A git repository can be thought of as a partially ordered set of revisions (where one revision is earlier than another in the order if it is a direct or indirect successor of the earlier one). The partial orders that you get from git repositories tend to have low width (the size of the largest set of mutually independent revisions) because the width is directly related to the number of active developers and the number of different forks any individual developer might be working on.
Based on this background, I would suggest Dilworth's theorem, which states that the width of any partial order equals the minimum number of chains (totally ordered subsets) needed to cover all of the versions. And to make it on-topic for this board, you could also mention the graph matching based algorithms for computing the width and finding a cover by a minimum number of chains in polynomial time.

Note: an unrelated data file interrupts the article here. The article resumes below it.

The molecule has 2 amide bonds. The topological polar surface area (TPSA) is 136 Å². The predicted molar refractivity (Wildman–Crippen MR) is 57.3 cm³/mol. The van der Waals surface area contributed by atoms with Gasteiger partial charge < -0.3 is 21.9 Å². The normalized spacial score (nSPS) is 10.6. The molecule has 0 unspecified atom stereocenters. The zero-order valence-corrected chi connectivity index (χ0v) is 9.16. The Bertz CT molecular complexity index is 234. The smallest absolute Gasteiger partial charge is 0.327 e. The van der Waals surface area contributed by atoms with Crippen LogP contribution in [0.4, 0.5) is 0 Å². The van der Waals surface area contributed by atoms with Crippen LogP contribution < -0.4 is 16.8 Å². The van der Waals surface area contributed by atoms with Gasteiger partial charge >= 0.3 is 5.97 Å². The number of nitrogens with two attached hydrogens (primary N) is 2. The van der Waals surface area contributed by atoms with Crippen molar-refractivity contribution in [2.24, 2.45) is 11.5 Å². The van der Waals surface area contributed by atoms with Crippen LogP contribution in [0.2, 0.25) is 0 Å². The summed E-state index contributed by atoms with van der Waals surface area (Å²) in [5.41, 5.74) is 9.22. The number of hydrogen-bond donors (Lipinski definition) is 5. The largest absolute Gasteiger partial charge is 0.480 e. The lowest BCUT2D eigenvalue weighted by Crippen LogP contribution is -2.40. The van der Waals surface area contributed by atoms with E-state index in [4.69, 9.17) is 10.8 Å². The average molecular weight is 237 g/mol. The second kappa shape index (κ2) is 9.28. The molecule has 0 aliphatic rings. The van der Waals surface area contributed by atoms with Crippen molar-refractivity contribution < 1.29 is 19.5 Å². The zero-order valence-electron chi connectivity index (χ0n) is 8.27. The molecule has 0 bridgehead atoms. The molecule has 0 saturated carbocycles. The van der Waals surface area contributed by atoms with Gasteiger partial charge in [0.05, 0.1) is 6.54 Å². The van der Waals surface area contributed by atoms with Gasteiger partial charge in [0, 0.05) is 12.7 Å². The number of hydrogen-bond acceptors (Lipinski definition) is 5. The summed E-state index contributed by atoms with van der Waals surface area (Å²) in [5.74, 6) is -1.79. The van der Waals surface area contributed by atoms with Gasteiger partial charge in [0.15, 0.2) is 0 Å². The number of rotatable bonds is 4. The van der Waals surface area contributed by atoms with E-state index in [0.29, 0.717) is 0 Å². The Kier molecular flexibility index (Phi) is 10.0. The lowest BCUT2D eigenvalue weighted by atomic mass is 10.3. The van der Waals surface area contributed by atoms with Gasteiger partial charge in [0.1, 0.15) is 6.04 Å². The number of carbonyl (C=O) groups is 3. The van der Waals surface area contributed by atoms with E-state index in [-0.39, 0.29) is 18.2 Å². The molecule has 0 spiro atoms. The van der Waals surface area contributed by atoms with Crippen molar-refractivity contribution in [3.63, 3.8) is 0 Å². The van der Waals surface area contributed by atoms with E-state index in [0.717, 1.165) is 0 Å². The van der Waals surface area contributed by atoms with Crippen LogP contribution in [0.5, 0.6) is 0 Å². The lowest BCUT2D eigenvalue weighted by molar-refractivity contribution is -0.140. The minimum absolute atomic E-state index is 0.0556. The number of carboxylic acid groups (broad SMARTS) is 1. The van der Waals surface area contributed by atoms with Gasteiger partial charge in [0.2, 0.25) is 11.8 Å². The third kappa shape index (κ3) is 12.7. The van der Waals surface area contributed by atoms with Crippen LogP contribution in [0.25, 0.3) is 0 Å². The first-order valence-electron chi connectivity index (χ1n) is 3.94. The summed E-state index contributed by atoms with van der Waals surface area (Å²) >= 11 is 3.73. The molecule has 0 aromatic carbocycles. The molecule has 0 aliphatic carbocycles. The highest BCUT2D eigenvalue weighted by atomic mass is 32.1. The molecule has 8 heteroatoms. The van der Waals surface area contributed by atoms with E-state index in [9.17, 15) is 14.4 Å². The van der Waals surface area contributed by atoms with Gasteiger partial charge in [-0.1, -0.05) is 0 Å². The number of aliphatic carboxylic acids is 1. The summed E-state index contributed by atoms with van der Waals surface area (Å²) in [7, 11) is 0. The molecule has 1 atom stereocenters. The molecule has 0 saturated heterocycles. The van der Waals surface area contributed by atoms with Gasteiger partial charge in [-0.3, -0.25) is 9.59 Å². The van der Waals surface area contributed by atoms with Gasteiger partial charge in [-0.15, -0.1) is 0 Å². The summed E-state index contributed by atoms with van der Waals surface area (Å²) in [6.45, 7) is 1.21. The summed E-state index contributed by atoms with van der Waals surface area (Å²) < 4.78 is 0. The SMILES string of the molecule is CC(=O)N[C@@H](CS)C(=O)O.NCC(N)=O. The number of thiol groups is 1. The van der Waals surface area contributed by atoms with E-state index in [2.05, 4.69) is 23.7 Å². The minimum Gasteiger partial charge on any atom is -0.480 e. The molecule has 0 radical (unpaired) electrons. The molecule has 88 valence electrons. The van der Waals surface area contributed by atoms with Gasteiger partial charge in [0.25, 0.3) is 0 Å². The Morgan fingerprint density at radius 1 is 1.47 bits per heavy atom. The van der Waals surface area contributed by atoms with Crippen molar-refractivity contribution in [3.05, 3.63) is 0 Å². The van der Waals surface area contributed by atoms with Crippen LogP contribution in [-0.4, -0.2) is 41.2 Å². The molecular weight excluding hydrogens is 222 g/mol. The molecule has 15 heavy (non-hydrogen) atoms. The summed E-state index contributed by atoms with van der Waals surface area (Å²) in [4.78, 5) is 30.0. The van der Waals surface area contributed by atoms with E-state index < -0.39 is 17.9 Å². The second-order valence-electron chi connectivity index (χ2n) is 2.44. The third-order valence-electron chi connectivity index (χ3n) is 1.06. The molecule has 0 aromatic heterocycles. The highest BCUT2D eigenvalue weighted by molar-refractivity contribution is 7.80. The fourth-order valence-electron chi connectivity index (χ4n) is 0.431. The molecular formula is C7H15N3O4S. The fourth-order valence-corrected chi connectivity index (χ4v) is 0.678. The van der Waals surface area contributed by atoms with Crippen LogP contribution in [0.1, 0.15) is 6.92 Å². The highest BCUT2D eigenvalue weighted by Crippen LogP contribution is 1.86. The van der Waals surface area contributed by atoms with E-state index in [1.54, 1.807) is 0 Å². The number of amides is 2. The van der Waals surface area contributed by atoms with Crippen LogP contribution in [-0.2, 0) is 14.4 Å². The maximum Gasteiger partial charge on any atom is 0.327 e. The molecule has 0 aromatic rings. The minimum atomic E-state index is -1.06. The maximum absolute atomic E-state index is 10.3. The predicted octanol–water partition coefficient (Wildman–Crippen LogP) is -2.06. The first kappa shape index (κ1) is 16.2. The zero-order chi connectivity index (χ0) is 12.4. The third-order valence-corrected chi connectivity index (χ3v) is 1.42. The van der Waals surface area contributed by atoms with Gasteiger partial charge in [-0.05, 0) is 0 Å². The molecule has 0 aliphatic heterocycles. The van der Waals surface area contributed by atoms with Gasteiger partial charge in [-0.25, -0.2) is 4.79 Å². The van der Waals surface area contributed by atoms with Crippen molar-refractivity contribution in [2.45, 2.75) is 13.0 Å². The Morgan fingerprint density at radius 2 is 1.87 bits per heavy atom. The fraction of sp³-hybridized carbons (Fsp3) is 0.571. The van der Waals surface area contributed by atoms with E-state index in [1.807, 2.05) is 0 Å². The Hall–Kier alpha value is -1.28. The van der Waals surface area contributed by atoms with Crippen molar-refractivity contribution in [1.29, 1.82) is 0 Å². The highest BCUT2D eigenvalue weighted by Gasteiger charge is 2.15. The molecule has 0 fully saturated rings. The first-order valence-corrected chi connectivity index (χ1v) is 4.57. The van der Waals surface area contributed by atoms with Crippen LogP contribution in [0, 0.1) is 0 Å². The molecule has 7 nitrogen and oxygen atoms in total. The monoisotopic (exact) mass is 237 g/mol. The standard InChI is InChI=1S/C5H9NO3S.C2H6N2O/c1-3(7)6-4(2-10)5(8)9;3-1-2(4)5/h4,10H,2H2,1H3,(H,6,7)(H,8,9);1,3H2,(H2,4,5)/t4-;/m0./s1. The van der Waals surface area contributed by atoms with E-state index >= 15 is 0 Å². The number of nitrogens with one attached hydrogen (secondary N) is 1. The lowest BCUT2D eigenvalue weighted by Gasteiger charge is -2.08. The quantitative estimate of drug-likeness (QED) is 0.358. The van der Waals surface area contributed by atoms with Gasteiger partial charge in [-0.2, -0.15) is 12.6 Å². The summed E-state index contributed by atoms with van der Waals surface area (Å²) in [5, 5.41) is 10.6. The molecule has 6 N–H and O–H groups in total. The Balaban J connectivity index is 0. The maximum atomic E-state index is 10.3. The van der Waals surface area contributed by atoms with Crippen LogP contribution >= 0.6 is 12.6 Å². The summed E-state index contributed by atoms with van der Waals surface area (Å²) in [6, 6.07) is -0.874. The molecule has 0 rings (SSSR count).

One way this could be relevant for actual use in Git is in a system for visualizing the version history of a system: most Git visualization systems that I've seen draw time on the vertical axis, and independent versions of the repository horizontally, so this would give you a way to organize the visualization into a small number of independent vertical tracks.
Alternatively, if you want something more ambitious and advanced, try Demaine et al.'s blame tree data structure, which is directly motivated by conflict resolution in git-like version control systems.